“Transitioning and Growing Your Career: Getting Comfortable with Getting Out of Your Comfort Zone”: Spandana Govindgari, Staff Engineering Lead at Meta (Video + Transcript)

March 19, 2023

Spandana Govindgari (Staff Engineering Lead at Meta) talks about how to transition from corporate to startups, what skills are required to be successful, the pros and cons of working at a startup vs corporate, and growing as an individual contributor (IC) without transitioning to management.


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Angie Chang: We have with us today Spandana Govindgari who is a staff payments engineering lead at Meta in New York. She has helped build and scale payment experiences to support social commerce across Instagram, WhatsApp, and Facebook shops and marketplace, helping process billions of dollars at TPV, which I looked up, means total payment volume. Before, she worked at Apple and Snapchat. And think she’s gonna talk about that during her talk, so I should hand it over and say, welcome Spandana!

Spandana Govindgari: Thank you Angie. Thank you for the wonderful introduction and also for having me. This is an awesome opportunity. Welcome everyone to Elevate! Hope all of you are connecting with each other. Just getting a lot of talks in great learnings. I’m here to talk about specifically stepping out of your comfort zone. I’ll be talking about why, when, where to transition to when you are feeling stuck, what comfort zone really means, and how to leave it, and how all of this can truly help you grow your career. But before we start just a little bit more about me.

Spandana Govindgari: My name is Spandana. I am currently a tech lead at Facebook working on payments. I graduated from Cornell in 2015 and ever since tried to really diversify my work experiences. I’ve been in the industry for now six to seven years, but have worked in my own startup. I worked at a pre-IPO company called Snap, which was really small back then, and also at really large companies like Apple and now Meta. So most of this talk will be oriented towards career growth for a software engineer. And I’d like to like just get a sense of like who’s in the room. How many of you here have just started working with less than one year of working experience? Awesome. And how many of you have been a software engineer for over a year? Feel free to like, use emojis or however you want to or comment here on the feed as a lot more people here have worked, looks like over here. And we also have some you know, new folks here.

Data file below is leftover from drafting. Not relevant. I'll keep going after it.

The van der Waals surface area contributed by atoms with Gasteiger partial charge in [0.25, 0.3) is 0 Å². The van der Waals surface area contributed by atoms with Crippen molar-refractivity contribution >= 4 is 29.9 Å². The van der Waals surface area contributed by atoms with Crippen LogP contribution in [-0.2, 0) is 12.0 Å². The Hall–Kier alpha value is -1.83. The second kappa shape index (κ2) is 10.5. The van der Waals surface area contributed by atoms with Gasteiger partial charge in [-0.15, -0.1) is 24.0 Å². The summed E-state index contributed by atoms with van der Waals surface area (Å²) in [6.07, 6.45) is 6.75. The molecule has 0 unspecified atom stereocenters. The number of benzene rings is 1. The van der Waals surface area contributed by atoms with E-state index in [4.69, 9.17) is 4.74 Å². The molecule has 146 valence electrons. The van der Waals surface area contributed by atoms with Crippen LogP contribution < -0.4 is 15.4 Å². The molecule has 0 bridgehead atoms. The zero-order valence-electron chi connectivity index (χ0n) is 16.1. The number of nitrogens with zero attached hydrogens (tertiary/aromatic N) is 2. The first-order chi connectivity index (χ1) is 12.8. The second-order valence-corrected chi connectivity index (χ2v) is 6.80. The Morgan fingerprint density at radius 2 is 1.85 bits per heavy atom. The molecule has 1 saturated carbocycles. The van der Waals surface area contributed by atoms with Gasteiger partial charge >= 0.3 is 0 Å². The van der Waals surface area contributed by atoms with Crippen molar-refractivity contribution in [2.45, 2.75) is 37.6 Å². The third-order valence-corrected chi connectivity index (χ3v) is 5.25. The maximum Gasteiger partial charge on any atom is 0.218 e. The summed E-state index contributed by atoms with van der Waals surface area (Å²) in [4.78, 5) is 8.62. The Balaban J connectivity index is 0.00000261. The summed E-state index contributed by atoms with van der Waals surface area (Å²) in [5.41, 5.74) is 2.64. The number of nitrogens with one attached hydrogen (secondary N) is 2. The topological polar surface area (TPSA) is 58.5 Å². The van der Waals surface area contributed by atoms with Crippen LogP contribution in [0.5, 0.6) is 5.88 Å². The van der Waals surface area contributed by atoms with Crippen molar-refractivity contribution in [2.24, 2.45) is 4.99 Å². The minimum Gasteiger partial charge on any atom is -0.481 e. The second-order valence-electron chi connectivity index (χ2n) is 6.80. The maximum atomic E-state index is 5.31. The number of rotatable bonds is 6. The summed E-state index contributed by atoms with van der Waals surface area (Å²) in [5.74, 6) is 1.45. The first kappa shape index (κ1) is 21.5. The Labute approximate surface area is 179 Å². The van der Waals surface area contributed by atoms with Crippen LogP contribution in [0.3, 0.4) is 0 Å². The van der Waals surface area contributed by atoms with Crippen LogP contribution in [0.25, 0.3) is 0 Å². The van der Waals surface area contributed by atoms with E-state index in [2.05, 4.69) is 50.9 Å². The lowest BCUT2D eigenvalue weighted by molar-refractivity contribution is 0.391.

Spandana Govindgari: This talk will be useful normally for like people entering the software engineering industry right now, but also for folks who have been over a year and are at a point where they’re feeling like they’re in a comfort zone and like, don’t quite, okay, what do I do next? Or how to leave it. And if there are like three takeaways I would want you guys to take from the talk, here they are.

Spandana Govindgari: It’s important to transition from corporate to startups specifically for growth as the main factor. Every day you have to continue to develop your skills as a software engineer. If you’ve been in this field, you know, every single day things are changing, new things are coming up – upskilling – it sort of becomes your core – learning new languages, so frameworks, libraries, and becoming familiar with them.

Spandana Govindgari: And the third important point is, it’s not required to really transition to management to grow. And of course, like I’ll go through each one of them and how I really arrived at all of this advice or insights from my own, like personal work experience. If you look at like, my own career journey, I’ve transitioned almost every two years. The longest I’ve worked at actually one single company is right now at Meta and reaching my fourth year. And I did this transition very early on in my career when I was feeling like I am entering comfort zone or I am in this comfort zone. I think like when you guys go back to like, when you’re starting your career, most of us are really just desperate to get a job offer.

Spandana Govindgari: Some of you may have chosen to work at a startup, or some of you may have wanted to work at a big company, and that’s that’s one of the like hardest crossroads you’ll find yourself where you have to make a decision. I was in a similar crossroads when I started. I had two offers, one from Uber and one from Apple. At that time, Uber was a really small startup, and Apple was a giant and still is today. Both of them are really good companies. I had good team, lots of learning and at the very beginning of my career – how do you choose which company to start off or kickstart your career with?

Spandana Govindgari:  I’d say like, the most important thing I focused on was really like mentorship and where I could find a solid mentor who would have the time to help me grow. And I got exactly that at Apple. This laid a strong foundation for me to leave my comfort zone. Later on in my career journey, I thought I’m just, you know, going to continue to work, work up the ladder in one company.

Spandana Govindgari: But as I was hitting my one year mark, I started realizing I’m already feeling kind of stagnant. I was feeling like, you know, I’m not learning anything new or I’m growing. Basically I felt like my learning curve has reached to peak and everyone’s learning curve is different. I’ve listed here some signs that you should really watch out for when you should transition.

Spandana Govindgari: And I’ve spoken to a lot of other software engineers as well, fellow female engineers about some of these signs where they felt like either stuck or kind of fi trying to find new opportunities for transitioning. And some of the signs are really like, you know, not learning anything new, important sign, getting stagnant, having conflicts in your team that are beyond resolution.